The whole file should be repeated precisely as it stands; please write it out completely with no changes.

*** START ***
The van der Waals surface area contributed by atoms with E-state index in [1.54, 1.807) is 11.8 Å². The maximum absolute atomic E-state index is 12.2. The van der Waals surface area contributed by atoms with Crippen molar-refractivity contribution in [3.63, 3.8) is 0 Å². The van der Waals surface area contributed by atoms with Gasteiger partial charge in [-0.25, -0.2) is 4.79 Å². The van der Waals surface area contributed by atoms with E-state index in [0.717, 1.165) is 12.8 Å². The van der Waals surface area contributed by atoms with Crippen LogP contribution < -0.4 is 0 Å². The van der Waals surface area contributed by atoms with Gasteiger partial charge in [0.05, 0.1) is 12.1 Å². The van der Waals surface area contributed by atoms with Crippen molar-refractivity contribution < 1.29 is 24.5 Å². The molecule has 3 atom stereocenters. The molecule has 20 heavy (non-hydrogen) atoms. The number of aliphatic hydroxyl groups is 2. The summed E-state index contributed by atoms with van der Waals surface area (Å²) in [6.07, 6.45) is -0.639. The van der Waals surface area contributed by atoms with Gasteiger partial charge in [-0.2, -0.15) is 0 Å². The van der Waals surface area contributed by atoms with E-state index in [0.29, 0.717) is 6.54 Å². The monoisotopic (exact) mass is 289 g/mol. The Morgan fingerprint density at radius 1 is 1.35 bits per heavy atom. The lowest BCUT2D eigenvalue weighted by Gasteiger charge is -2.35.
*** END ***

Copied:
The van der Waals surface area contributed by atoms with E-state index in [1.54, 1.807) is 11.8 Å². The maximum absolute atomic E-state index is 12.2. The van der Waals surface area contributed by atoms with Crippen molar-refractivity contribution in [3.63, 3.8) is 0 Å². The van der Waals surface area contributed by atoms with Gasteiger partial charge in [-0.25, -0.2) is 4.79 Å². The van der Waals surface area contributed by atoms with E-state index in [0.717, 1.165) is 12.8 Å². The van der Waals surface area contributed by atoms with Crippen LogP contribution < -0.4 is 0 Å². The van der Waals surface area contributed by atoms with Gasteiger partial charge in [0.05, 0.1) is 12.1 Å². The van der Waals surface area contributed by atoms with Crippen molar-refractivity contribution < 1.29 is 24.5 Å². The molecule has 3 atom stereocenters. The molecule has 20 heavy (non-hydrogen) atoms. The number of aliphatic hydroxyl groups is 2. The summed E-state index contributed by atoms with van der Waals surface area (Å²) in [6.07, 6.45) is -0.639. The van der Waals surface area contributed by atoms with Gasteiger partial charge in [-0.2, -0.15) is 0 Å². The van der Waals surface area contributed by atoms with E-state index in [0.29, 0.717) is 6.54 Å². The monoisotopic (exact) mass is 289 g/mol. The Morgan fingerprint density at radius 1 is 1.35 bits per heavy atom. The lowest BCUT2D eigenvalue weighted by Gasteiger charge is -2.35.